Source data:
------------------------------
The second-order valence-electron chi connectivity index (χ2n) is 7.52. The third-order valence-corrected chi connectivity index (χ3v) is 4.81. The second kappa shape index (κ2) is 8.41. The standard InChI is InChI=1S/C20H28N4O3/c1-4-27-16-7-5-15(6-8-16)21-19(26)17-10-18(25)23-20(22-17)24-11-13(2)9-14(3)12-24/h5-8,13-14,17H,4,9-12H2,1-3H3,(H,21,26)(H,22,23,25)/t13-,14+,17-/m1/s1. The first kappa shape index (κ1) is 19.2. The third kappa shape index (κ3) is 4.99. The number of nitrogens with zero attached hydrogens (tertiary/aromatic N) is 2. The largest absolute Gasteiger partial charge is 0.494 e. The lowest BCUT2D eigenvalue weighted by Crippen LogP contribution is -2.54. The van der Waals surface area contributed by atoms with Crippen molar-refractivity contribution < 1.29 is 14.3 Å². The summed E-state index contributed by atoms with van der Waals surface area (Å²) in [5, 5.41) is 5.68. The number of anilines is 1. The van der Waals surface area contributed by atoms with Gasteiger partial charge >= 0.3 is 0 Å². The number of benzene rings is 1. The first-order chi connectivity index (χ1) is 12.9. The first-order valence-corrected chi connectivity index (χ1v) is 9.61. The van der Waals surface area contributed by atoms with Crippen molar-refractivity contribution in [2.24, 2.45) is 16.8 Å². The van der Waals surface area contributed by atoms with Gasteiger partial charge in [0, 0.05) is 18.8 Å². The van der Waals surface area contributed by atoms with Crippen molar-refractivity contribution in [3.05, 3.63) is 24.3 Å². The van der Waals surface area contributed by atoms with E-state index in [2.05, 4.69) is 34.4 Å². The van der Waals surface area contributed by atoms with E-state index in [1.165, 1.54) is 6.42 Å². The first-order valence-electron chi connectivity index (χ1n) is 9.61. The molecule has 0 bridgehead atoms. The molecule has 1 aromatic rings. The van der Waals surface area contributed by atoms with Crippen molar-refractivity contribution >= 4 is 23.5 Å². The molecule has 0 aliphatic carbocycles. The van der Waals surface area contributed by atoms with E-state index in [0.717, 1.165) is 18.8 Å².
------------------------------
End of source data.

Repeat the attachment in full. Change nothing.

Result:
The second-order valence-electron chi connectivity index (χ2n) is 7.52. The third-order valence-corrected chi connectivity index (χ3v) is 4.81. The second kappa shape index (κ2) is 8.41. The standard InChI is InChI=1S/C20H28N4O3/c1-4-27-16-7-5-15(6-8-16)21-19(26)17-10-18(25)23-20(22-17)24-11-13(2)9-14(3)12-24/h5-8,13-14,17H,4,9-12H2,1-3H3,(H,21,26)(H,22,23,25)/t13-,14+,17-/m1/s1. The first kappa shape index (κ1) is 19.2. The third kappa shape index (κ3) is 4.99. The number of nitrogens with zero attached hydrogens (tertiary/aromatic N) is 2. The largest absolute Gasteiger partial charge is 0.494 e. The lowest BCUT2D eigenvalue weighted by Crippen LogP contribution is -2.54. The van der Waals surface area contributed by atoms with Crippen molar-refractivity contribution < 1.29 is 14.3 Å². The summed E-state index contributed by atoms with van der Waals surface area (Å²) in [5, 5.41) is 5.68. The number of anilines is 1. The van der Waals surface area contributed by atoms with Gasteiger partial charge >= 0.3 is 0 Å². The number of benzene rings is 1. The first-order chi connectivity index (χ1) is 12.9. The first-order valence-corrected chi connectivity index (χ1v) is 9.61. The van der Waals surface area contributed by atoms with Crippen molar-refractivity contribution in [2.24, 2.45) is 16.8 Å². The van der Waals surface area contributed by atoms with Gasteiger partial charge in [0, 0.05) is 18.8 Å². The van der Waals surface area contributed by atoms with Crippen molar-refractivity contribution in [3.05, 3.63) is 24.3 Å². The van der Waals surface area contributed by atoms with E-state index in [2.05, 4.69) is 34.4 Å². The van der Waals surface area contributed by atoms with E-state index in [1.165, 1.54) is 6.42 Å². The first-order valence-electron chi connectivity index (χ1n) is 9.61. The molecule has 0 bridgehead atoms. The molecule has 1 aromatic rings. The van der Waals surface area contributed by atoms with Crippen molar-refractivity contribution >= 4 is 23.5 Å². The molecule has 0 aliphatic carbocycles. The van der Waals surface area contributed by atoms with E-state index in [0.717, 1.165) is 18.8 Å².